By Prof KC Abraham*
There is a deep sense of concern in the secular, progressive and democratic mind of Kerala about the result of the May 16th Assembly election. The anxiety oscillates between optimism and pessimism; pessimism about the end of era of secular social living and the continuation of the political group in government, infamous for its notorious political culture. It is an anxiety about the possible emergence of communal political force as a decisive force. Optimism hinges on the end of a shameless innings of plunder, corruption and deception, over the years. This optimism resides on the possible coming of a responsible, corruption-free, transparent governance with a perspective agenda of development for Kerala’s march ahead as a unique society with an exceptional dynamism and functioning as an exemplary model for other states.
Lessons of Electoral Experience
The election experience of Kerala since 1957 has been the success of the either of the secular welfare oriented political outfits, led by the congress and communists. Most of the elections were fought over competitive welfareism. The unique feature of Kerala’s politics has been that it was not controlled or influenced decisively by communal or caste forces, till the end of 1990’s. Also corruption was not deep-rooted and rampant as in other parts of the country, at the political level, till the same period.
Communalism and Corruption to the fore
Last 20 years witnessed the vitiating influence of communalism and corruption in the political life of Kerala. The two maladies which were dormant or at a very low scale, came into active form and stay as inevitable factors of “developmental politics”.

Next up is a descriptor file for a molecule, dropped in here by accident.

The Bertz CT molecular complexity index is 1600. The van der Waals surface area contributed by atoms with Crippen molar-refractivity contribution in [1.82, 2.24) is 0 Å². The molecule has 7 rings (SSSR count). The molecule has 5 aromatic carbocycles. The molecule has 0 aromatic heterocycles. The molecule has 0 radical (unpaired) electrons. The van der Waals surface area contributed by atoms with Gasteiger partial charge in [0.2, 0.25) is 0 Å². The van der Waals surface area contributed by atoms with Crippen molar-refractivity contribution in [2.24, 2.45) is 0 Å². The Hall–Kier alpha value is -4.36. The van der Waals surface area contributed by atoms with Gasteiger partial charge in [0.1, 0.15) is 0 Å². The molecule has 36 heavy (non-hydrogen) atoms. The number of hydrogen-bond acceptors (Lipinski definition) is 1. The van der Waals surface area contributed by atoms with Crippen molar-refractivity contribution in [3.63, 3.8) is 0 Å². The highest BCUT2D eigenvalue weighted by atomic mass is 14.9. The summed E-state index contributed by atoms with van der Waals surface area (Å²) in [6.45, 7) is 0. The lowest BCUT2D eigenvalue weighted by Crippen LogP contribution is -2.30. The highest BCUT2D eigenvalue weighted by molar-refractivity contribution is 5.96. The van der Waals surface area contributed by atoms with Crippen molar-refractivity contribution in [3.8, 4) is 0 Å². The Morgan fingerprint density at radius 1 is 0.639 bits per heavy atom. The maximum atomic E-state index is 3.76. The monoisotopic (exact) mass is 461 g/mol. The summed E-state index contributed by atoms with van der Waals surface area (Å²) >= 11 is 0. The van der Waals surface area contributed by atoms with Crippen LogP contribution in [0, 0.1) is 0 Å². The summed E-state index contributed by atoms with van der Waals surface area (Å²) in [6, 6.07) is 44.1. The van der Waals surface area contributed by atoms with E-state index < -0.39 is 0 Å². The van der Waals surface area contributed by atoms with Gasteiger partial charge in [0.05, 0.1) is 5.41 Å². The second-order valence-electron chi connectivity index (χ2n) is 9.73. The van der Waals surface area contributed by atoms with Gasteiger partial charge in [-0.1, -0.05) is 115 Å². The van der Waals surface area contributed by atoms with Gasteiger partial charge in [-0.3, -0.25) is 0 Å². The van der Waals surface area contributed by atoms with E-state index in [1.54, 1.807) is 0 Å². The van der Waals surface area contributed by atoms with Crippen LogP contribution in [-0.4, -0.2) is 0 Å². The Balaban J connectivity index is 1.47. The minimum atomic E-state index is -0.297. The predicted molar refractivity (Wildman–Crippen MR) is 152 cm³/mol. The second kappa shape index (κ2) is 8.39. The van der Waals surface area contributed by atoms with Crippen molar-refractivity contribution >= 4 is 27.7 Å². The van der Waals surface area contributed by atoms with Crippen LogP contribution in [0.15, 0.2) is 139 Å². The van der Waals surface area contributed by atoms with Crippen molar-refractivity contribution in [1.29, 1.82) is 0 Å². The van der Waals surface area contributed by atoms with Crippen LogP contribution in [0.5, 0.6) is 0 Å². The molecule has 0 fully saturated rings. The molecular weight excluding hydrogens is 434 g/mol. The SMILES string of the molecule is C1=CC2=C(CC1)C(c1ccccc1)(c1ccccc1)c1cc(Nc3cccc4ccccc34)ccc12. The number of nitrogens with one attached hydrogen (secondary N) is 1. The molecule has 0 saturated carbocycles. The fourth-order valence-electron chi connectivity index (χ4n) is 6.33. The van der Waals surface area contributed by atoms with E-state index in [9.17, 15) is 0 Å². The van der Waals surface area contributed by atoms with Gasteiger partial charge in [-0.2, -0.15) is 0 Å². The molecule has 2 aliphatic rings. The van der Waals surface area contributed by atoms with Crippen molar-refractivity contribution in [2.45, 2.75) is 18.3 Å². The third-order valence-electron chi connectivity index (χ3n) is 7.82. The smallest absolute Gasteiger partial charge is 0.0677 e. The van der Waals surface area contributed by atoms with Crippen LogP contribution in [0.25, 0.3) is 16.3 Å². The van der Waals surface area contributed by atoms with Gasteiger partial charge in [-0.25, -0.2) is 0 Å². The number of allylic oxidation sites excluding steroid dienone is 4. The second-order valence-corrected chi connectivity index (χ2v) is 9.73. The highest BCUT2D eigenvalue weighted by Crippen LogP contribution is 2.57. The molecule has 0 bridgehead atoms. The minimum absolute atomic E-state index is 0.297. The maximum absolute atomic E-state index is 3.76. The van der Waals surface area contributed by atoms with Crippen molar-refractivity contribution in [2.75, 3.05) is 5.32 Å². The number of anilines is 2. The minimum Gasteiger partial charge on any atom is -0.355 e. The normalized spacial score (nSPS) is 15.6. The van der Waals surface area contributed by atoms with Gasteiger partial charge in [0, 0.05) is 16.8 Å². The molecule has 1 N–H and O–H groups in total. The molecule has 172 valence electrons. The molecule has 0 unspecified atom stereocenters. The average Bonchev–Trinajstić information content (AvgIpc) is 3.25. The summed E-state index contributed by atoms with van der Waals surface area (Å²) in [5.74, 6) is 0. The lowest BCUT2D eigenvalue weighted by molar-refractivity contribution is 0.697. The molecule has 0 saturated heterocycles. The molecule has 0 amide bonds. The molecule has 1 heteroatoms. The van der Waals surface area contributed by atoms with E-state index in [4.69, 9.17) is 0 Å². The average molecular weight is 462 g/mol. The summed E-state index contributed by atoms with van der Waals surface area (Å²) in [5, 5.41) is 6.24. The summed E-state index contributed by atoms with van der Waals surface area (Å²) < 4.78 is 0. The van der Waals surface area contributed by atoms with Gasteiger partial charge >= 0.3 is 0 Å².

There was the influence of the communal and caste organizations in Kerala politics, especially in the electoral politics since the first election in 1957. The first elected government of EMS was sabotaged by the combined and concerted agitation by all the communal organizations sphereheaded by the Muslim and Christian leadership. Since, then the ‘Minorities’ acted as ‘aggressive pressure groups’ to extract leverages from the government. The Minority Politics was effectively exploited by the UDF for electoral gains, while the LDF went out of their declared principle to appease them. Even today, major chunk of the Muslims and Christians stand as a forte behind the UDF. It is demonstrated by the number of MLAs, who by and large hail from Christian and Muslim majority areas.
The privileges enjoyed by the minorities in the education sector is too evident; This situation is also sanctioned by the special constitutional protection for minorities. However, this does not mean that the majority community represented organizationally by the SNDP and NSS, are excluded; they also have substantial number of institutions in the education and health sectors and enjoy the ‘Reservation’ privilege in government jobs. While the advantage of educational institutions under the minority communities percolated to every section both horizontally and vertically in the minority communities, it remained largely in the creamy zone of the majority communities. Hence the large section within the Hindu community remain aggrieved and disadvantaged.
2016 – Assembly Election:- Corruption to the background and Communalism to the foreground